Well, "shave my legs and call me Grandma" As it turns out, my Mum dabbled in genealogy and discovered that my great, great, great etc. grandmother was a s.c. "Cafe aux lait"(=mixed white/black) from martinique, who married a white French trader(It was the time before the plantation-slavery took real nasty shape in the caribbean).

They had at least 1 daughter(it is the only part that is somewhat certain) that went to France, married a French Hugenot and subsequently had to flee to The Netherlands when the persecution of hugenots took on grim proportions in France(around 1589) So, in the end i discovered there was "a drop" of caribbean black in my ancestry...A bit freaky actually... It always begs the question for me "How far will the "one drop" rule take it in this".

Hehm, it could explain my preference for mixed women with natural frizzy hair? whahahah..jus' kidding..

I recently, in my inheritance, discovered a small drawing of my great great grandfather from my Mother's French-Hugenot side and "Lo an' behold" he had unquestionably FRIZZY HAIR and dark skin !!!.[my jaw slammed into the ground!] It taught me that the whole "race thing" is all pretty relative and ultimately nonsensical. White isn't always as white as one would think ,and the same goes for all other fenotypes in the world. The only country with a fairly genetically homogenous fenotype seems to be Japan.
Even China has parts where people look decidedly Arab f.i....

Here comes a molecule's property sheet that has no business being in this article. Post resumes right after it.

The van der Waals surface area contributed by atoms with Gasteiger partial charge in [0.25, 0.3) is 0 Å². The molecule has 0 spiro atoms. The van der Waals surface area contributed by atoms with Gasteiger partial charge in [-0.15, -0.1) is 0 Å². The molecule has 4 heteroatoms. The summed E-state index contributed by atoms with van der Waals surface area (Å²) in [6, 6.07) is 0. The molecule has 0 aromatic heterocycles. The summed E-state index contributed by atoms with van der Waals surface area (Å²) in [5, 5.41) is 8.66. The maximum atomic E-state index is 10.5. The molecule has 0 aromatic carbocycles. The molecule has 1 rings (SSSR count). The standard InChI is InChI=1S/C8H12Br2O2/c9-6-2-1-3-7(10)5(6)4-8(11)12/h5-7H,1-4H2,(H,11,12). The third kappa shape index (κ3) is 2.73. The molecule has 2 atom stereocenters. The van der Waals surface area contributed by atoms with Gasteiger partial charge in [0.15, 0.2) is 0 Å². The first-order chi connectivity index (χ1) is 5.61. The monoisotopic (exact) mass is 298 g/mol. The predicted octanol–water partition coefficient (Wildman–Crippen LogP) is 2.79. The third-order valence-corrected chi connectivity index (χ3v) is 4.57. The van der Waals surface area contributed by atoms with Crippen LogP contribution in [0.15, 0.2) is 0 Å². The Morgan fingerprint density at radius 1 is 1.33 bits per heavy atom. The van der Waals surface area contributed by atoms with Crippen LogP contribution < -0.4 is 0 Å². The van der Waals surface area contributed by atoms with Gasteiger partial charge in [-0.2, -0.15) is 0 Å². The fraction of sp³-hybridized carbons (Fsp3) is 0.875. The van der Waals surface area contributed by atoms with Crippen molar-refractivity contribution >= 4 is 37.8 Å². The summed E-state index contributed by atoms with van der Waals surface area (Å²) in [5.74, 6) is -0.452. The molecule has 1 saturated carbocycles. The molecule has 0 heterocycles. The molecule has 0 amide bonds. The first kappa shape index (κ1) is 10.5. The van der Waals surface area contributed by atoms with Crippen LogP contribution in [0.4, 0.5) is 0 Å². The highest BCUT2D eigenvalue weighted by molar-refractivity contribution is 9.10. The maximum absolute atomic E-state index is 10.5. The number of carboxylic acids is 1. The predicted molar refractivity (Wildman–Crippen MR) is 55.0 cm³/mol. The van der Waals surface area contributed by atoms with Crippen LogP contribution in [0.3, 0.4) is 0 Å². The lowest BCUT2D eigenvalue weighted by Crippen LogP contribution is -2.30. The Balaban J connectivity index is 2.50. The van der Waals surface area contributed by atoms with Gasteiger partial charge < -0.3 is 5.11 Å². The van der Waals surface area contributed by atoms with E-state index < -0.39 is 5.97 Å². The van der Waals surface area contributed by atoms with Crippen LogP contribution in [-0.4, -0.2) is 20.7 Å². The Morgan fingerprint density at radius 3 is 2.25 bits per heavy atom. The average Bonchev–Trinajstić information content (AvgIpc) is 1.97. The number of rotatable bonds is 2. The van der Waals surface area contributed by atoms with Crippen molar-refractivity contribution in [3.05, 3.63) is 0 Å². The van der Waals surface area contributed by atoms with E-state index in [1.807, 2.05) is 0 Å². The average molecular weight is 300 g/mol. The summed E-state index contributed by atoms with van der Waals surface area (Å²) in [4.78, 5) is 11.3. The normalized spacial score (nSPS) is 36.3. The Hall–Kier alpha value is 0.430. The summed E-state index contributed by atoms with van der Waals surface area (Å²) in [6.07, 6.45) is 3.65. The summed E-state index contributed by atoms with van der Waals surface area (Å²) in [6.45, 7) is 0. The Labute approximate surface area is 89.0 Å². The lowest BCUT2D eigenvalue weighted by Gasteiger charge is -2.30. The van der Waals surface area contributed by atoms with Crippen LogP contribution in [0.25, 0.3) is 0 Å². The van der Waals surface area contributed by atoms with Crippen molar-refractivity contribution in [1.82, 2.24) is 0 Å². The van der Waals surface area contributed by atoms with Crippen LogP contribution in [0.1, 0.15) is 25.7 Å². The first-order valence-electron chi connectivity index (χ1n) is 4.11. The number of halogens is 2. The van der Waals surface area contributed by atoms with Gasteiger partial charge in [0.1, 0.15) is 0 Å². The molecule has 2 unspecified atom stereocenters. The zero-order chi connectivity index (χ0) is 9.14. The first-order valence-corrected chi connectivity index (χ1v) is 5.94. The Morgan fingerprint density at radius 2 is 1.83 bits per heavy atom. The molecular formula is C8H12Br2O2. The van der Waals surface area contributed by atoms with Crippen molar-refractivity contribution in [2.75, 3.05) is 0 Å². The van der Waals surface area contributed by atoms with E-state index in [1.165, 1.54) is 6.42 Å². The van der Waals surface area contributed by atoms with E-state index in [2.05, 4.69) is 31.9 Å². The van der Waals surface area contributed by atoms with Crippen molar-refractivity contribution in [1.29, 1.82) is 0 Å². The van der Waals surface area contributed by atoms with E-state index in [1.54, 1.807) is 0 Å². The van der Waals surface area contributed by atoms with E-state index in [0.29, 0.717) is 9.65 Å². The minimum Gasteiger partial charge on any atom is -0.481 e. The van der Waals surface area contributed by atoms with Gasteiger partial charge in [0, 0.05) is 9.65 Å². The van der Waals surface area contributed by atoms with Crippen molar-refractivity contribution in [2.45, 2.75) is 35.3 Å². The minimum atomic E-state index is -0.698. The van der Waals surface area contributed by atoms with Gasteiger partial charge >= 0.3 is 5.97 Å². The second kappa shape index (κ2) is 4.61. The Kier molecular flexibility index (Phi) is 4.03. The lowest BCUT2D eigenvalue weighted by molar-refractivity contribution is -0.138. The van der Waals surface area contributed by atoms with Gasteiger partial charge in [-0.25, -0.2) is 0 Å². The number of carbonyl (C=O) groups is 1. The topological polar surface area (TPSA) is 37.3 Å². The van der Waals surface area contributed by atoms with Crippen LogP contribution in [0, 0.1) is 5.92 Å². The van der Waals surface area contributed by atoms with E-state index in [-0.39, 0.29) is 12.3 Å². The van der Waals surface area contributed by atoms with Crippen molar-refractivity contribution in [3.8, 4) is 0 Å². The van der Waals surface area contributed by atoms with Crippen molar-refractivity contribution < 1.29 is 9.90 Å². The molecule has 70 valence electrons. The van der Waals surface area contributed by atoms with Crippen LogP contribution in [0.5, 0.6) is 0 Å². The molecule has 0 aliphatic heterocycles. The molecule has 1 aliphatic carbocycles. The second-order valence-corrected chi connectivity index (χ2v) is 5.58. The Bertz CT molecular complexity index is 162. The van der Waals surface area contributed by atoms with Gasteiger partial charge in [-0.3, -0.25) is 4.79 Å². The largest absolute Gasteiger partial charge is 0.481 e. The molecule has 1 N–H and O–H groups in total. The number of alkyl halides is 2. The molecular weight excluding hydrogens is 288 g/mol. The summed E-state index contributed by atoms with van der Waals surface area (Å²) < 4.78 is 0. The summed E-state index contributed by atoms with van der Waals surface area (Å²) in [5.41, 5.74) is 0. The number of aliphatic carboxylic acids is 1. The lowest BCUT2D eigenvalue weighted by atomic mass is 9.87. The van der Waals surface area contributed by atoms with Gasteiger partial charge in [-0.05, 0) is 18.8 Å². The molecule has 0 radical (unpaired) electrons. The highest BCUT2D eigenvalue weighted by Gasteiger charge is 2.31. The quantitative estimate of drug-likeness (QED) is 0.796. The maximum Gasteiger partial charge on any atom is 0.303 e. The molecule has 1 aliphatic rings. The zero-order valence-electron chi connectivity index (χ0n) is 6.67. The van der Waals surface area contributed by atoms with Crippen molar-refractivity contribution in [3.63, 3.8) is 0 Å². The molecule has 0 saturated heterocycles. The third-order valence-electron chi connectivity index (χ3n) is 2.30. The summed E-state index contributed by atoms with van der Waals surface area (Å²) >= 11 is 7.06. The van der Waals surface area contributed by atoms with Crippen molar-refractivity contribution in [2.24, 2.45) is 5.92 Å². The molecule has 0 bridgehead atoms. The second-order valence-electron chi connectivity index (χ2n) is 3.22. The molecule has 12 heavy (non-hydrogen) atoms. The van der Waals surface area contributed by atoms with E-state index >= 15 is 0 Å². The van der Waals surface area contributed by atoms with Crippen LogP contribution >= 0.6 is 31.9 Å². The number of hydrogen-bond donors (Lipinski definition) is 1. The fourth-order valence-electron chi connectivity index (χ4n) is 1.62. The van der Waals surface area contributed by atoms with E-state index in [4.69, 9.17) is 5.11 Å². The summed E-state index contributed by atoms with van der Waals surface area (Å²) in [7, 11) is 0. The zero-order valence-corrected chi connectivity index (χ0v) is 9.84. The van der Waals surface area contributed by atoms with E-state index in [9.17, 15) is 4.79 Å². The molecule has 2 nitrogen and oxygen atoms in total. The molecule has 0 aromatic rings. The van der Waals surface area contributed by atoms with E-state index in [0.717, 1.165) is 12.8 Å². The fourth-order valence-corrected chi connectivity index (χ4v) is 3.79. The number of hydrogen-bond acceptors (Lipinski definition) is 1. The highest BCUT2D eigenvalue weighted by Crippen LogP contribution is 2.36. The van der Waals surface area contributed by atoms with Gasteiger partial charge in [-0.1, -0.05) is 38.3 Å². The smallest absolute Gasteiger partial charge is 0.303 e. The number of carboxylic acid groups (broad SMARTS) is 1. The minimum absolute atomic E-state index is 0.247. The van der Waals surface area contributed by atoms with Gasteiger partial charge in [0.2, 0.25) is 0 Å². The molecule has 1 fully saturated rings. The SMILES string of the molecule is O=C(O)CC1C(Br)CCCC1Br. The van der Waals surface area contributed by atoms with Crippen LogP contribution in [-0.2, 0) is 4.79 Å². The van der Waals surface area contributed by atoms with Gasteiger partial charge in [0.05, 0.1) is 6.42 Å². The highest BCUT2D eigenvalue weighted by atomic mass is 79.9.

"J" said...

ps..
SHOOT!! Did some checking. I am 100 years early as far as my forefathers coming from Martinique(only really colonized from 1635 on..) to France and finally The Netherlands(got the family tree right here before me)Well, I am not a scholar by far, hence my flopped degree in cultural philosophy.. :-) :-P

Amy said...

J,

I love that story! My husband always says that when people get all hyped about race....he says, "Don't they know they probably have black ancestors down their line." Funny. Thanks for sharing your story! Have a great rest of your week and a fantastic weekend!

Amy

Anonymous said...

This story made me laugh. So nice that you can all have an annual joke at Jamie's birthday. I love the way your Mother's mind works in picking out something special for your husband. Love and Laughter is what life is all about! And its so obvious you all have a great time as a family.
-Heather in Missouri

Amy said...

Heather,

Great to hear from you. Yes our family's sense of humor is pretty wild! We have fun that's for sure! Some of the gifts are just CRAZY!!

I hope you and Ray are doing well and that 2010 is just filled with love and joy for the two of you! Treasure each day together!!

Amy

Anonymous said...

Amy,
Thanks for the well-wishes for 2010. Ray and I are doing great and look forward to a whole year of love and laughter. I hope you and your family have a spectacular 2010 as well.
-Heather